How can Botox cause chipmunk cheeks? How long will it take to go away? (Photo)

I've been injected 3 times with botox and the past 2times I've ended up with chipmunk cheeks with my cheeks plumped upwards and across the side of my face. The past 2times the cheeks have gone down in 4-5 months but I've heard botox is cumulative and the more you have it done, the longer it takes to go away. I am 2months into my 4th round of botox and my cheeks are worse than ever, will they go down like they did the previous 2times?Or am I stuck looking like this for longer or even permanently?

Doctor Answers 8

Botox shouldn't change the cheeks when smiling

If the Botox is injected too low, the zygomaticus muscle can be affected and cause the cheeks to move abnormally during smiling. This will last about 4 months. It shouldn't last much longer. I would seek out another provider if this has happened twice. 


Panama City Facial Plastic Surgeon
4.6 out of 5 stars 27 reviews

Chipmonk cheeks with Botox?

The pictures are not representative of similar expressions for comparison; and also where was the Botox injected? Whatever you feel has happened after Botox, however is temporary and will be gone in a few months. 

Ram Chandra, MD
Edison Physician

Chipmunk cheeks after Botox

Thank you for your question Beebee88. I am sorry to hear about your situation. Botox is a purified protein used to address wrinkles associated with facial expression. It is difficult to assess with these before and after pictures because the facial expression is different. When treating crow's feet, if Botox spreads to the zygomaticus muscles it can relax these muscles and lead to a temporary asymmetric smile which resolves in 3-4 months. Please consult with a doctor for specific recommendations. Good luck!

Alex Eshaghian, MD, PhD
Encino Physician
5.0 out of 5 stars 1 review

Chipmunk cheeks and Botox!

Hello Beebee88,

Thank  you for your question and photos however the photos do not give us a clear indication as to what you are truly concerned about in that the "before and after" are completely different facial expressions. Furthermore you mention this is your forth round of Botox but never tell us what areas or how much you are being injected with making a definitive answer difficult. Rest assured that Botox is not known to make cheeks appear fuller; we have filler for that. Lastly Botox is not permanent and whatever effects you may have will ultimately wear off.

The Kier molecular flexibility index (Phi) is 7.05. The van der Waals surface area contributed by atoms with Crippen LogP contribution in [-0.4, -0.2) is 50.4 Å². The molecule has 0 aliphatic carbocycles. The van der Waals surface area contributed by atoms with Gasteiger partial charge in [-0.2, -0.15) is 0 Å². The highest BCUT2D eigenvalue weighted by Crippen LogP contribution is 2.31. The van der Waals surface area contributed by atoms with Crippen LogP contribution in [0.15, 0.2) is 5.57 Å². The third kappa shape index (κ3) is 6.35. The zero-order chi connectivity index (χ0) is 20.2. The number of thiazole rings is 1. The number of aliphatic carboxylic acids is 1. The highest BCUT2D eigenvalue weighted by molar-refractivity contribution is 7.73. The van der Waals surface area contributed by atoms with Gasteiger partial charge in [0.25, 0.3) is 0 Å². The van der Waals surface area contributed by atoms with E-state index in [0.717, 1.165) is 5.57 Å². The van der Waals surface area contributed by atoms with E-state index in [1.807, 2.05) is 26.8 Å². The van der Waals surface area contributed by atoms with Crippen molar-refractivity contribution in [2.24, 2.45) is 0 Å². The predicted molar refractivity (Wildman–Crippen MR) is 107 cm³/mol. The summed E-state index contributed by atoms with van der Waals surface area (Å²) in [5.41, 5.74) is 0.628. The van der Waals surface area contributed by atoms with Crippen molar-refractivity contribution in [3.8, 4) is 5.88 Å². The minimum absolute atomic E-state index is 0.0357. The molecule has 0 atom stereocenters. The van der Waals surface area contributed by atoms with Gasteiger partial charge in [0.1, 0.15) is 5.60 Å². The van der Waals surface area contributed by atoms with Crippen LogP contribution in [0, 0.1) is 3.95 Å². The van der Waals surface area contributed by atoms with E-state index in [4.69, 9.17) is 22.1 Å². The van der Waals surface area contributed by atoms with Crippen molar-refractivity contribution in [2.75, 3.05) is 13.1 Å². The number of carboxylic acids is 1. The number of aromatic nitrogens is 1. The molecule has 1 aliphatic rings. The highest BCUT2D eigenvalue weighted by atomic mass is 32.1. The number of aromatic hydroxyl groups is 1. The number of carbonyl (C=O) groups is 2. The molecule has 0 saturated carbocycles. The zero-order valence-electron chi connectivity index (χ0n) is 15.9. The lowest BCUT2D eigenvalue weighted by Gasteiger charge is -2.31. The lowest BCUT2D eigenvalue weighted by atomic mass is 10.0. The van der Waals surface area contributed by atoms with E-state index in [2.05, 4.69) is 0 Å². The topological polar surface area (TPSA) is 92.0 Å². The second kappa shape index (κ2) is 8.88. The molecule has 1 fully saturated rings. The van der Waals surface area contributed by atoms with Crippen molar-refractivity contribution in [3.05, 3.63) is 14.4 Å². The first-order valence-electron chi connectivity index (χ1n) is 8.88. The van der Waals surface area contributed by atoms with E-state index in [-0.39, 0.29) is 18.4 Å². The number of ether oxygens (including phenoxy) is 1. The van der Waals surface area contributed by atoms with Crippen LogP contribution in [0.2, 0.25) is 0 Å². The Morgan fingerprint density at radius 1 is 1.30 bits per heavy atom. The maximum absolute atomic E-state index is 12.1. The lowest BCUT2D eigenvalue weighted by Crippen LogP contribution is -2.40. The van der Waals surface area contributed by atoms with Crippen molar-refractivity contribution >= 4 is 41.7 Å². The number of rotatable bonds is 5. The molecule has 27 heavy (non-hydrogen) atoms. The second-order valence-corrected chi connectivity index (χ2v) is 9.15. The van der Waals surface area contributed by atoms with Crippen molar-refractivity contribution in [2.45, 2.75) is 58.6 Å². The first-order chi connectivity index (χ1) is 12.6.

Paul Pietro, MD
Greenville Physician
5.0 out of 5 stars 3 reviews

Cheeks and botox

Botox is used to treat lines of facial animation it will not make the cheeks appear fuller. It may cause the cheeks to move a bit differently if injected low around the eyes.

Steven Wallach, MD
New York Plastic Surgeon
4.1 out of 5 stars 24 reviews

Botox and Cheeks

Thanks for your question. Botox should not cause the effect that is seen in the photo, especially if it is injected in the correct location. Did you have any other procedures at the same time like filler? This would be more likely to cause an issue. Eitherway, these products should wear off with time. Botox typically takes 3-4 months. Good luck!

Satyen Undavia, MD
Philadelphia Facial Plastic Surgeon
4.9 out of 5 stars 15 reviews

Softening Botox Results with Thermage/Venus Legacy

This may be due to where the Botox was placed. Botox results will last 3-4 months. Thermage and venus legacy treatments may be used in the mean time to soften the results. Best, Dr. Emer

Jason Emer, MD
Los Angeles Dermatologic Surgeon
4.9 out of 5 stars 167 reviews

Botox and cheeks

Botox should not cause your cheeks to appear more full or lifted. That is usually the results of fillers. However, it is possible that Botox could cause cheek ptosis (drooping of cheeks) if the Botox is injected to low on the face. I would discuss your concerns with your injector.  Any effects from Botox should wear off in 3-4 months. 

These answers are for educational purposes and should not be relied upon as a substitute for medical advice you may receive from your physician. If you have a medical emergency, please call 911. These answers do not constitute or initiate a patient/doctor relationship.